I was forced into it. Before starting my design degree I did many things, including work as a bartender, a waiter, a restaurant manager, and a line cook. So when the time came to decide on my final project it was a natural thing to go into the kitchen. The first thing I was passionate to try was the knife. So I dedicated one year to make two knives and the resulting project was well received in the local and international media. But what really pushed me to go for it was the result of my decision to document the whole process on my Instagram account and upload it to a blog on Tumblr that I named "the making of: Florentine kitchen knives". Instagram picked up on that and posted a small paragraph about this blog and a few of my pics on their page a couple of weeks after I graduated. Over the next 24 hours my phone practically exploded and I set up a waiting list without having the slightest idea how I was going to do this. I had no money, so I started a crowdfunding campaign while I was looking for help with the manufacturing. Luckily it worked out and FKK began.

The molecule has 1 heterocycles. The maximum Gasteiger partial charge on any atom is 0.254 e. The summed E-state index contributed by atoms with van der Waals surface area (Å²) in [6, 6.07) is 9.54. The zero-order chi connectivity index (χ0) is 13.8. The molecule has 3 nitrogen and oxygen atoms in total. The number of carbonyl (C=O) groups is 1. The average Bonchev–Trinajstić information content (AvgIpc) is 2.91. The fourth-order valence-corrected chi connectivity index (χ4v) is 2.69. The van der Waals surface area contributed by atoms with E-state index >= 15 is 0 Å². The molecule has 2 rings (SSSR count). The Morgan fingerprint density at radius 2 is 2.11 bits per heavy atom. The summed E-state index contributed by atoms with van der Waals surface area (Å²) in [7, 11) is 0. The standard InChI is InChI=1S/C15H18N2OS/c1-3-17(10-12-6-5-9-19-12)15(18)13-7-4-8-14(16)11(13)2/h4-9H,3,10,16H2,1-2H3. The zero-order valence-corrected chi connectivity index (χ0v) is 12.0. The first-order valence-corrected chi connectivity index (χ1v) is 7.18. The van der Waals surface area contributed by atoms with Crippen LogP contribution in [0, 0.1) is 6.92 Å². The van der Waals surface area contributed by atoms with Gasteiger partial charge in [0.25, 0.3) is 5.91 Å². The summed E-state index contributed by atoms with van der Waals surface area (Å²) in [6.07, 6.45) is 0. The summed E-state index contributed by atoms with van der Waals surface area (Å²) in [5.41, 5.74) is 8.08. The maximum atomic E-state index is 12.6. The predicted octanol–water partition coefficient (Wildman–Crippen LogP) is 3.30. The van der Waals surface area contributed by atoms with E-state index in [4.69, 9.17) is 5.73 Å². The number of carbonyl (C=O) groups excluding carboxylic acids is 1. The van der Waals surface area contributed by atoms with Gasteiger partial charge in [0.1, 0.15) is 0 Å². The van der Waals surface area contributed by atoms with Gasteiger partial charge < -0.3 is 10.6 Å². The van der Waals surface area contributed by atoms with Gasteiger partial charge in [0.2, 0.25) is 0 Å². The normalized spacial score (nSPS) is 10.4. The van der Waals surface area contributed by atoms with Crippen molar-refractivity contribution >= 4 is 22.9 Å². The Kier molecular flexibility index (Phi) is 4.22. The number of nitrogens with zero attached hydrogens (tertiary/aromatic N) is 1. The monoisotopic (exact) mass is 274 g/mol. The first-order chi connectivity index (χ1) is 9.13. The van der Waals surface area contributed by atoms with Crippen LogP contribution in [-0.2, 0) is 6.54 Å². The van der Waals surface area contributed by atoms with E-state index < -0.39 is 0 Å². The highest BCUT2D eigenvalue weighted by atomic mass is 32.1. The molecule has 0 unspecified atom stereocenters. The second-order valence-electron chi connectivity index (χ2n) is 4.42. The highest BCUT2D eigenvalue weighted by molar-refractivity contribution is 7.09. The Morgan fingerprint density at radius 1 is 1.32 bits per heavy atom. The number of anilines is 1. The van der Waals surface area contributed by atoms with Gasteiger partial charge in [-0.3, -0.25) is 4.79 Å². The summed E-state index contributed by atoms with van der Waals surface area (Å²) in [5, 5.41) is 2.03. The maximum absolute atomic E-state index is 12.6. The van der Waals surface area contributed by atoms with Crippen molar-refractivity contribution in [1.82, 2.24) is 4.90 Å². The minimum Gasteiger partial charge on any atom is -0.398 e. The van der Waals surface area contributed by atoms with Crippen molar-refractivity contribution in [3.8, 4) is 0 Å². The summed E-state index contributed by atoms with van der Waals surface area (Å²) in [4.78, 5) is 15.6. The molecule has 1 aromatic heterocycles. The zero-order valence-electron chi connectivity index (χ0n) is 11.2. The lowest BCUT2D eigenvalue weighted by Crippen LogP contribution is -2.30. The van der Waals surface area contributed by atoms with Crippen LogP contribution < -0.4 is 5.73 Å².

How many times did you try before you had a knife you were happy with?
I'm not the kind of guy to ever be completely happy with something. I'm still working on improving my products and I'm still learning something new every day. But for the sake of answering the question: it took me between a year and a-year-and-a-half to make each batch. That's dozens of models and hundreds of computer and design hours.
How did you improve on existing knife designs?